Jamila Afghani


Jamila Afghani is the President of WILPF Afghanistan which she started in 2015. She is also an active member and founder of several organisations including the Noor Educational and Capacity Development Organisation (NECDO). Elected in 2018 as South Asia Regional Representative to WILPF’s International Board, WILPF benefits from Jamila’s work experience in education, migration, gender, including gender-based violence and democratic governance in post-conflict and transitional countries.

Sylvie Jacqueline Ndongmo


Sylvie Jacqueline NDONGMO is a human rights and peace leader with over 27 years experience including ten within WILPF. She has a multi-disciplinary background with a track record of multiple socio-economic development projects implemented to improve policies, practices and peace-oriented actions. Sylvie is the founder of WILPF Cameroon and was the Section’s president until 2022. She co-coordinated the African Working Group before her election as Africa Representative to WILPF’s International Board in 2018. A teacher by profession and an African Union Trainer in peace support operations, Sylvie has extensive experience advocating for the political and social rights of women in Africa and worldwide.

WILPF Afghanistan

In response to the takeover of Afghanistan by the Taliban and its targeted attacks on civil society members, WILPF Afghanistan issued several statements calling on the international community to stand in solidarity with Afghan people and ensure that their rights be upheld, including access to aid. The Section also published 100 Untold Stories of War and Peace, a compilation of true stories that highlight the effects of war and militarisation on the region. 

IPB Congress Barcelona

WILPF Germany (+Young WILPF network), WILPF Spain and MENA Regional Representative

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WILPF uses feminist analysis to argue that militarisation is a counter-productive and ill-conceived response to establishing security in the world. The more society becomes militarised, the more violence and injustice are likely to grow locally and worldwide.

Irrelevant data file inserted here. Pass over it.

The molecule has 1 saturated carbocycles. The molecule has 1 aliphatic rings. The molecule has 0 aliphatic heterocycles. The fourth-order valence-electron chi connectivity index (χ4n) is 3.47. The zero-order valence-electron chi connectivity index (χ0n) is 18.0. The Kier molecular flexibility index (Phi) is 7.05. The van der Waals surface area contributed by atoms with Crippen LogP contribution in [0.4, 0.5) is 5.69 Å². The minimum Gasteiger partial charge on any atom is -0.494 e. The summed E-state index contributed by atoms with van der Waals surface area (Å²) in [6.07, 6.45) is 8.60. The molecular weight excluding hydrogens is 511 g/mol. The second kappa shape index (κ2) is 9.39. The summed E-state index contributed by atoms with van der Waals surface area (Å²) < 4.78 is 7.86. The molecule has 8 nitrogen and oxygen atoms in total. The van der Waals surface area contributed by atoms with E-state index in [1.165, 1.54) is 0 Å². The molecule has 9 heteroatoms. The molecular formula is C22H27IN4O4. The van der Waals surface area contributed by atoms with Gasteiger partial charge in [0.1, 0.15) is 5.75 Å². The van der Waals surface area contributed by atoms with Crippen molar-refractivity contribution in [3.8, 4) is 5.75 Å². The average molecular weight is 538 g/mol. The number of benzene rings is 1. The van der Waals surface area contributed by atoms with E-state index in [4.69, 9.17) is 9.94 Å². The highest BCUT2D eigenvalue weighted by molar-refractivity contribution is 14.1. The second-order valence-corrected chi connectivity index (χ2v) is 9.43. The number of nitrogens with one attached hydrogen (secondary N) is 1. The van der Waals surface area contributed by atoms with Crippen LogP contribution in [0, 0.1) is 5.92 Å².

Sixteen states are believed to have supplied weapons to Afghanistan from 2001 to 2020 with the US supplying 74 % of weapons, followed by Russia. Much of this equipment was left behind by the US military and is being used to inflate Taliban’s arsenal. WILPF is calling for better oversight on arms movement, for compensating affected Afghan people and for an end to all militarised systems.

Militarised masculinity

Mobilising men and boys around feminist peace has been one way of deconstructing and redefining masculinities. WILPF shares a feminist analysis on the links between militarism, masculinities, peace and security. We explore opportunities for strengthening activists’ action to build equal partnerships among women and men for gender equality.

WILPF has been working on challenging the prevailing notion of masculinity based on men’s physical and social superiority to, and dominance of, women in Afghanistan. It recognizes that these notions are not representative of all Afghan men, contrary to the publicly prevailing notion.

Feminist peace​

In WILPF’s view, any process towards establishing peace that has not been partly designed by women remains deficient. Beyond bringing perspectives that encapsulate the views of half of the society and unlike the men only designed processes, women’s true and meaningful participation allows the situation to improve.

In Afghanistan, WILPF has been demanding that women occupy the front seats at the negotiating tables. The experience of the past 20 has shown that women’s presence produces more sustainable solutions when they are empowered and enabled to play a role.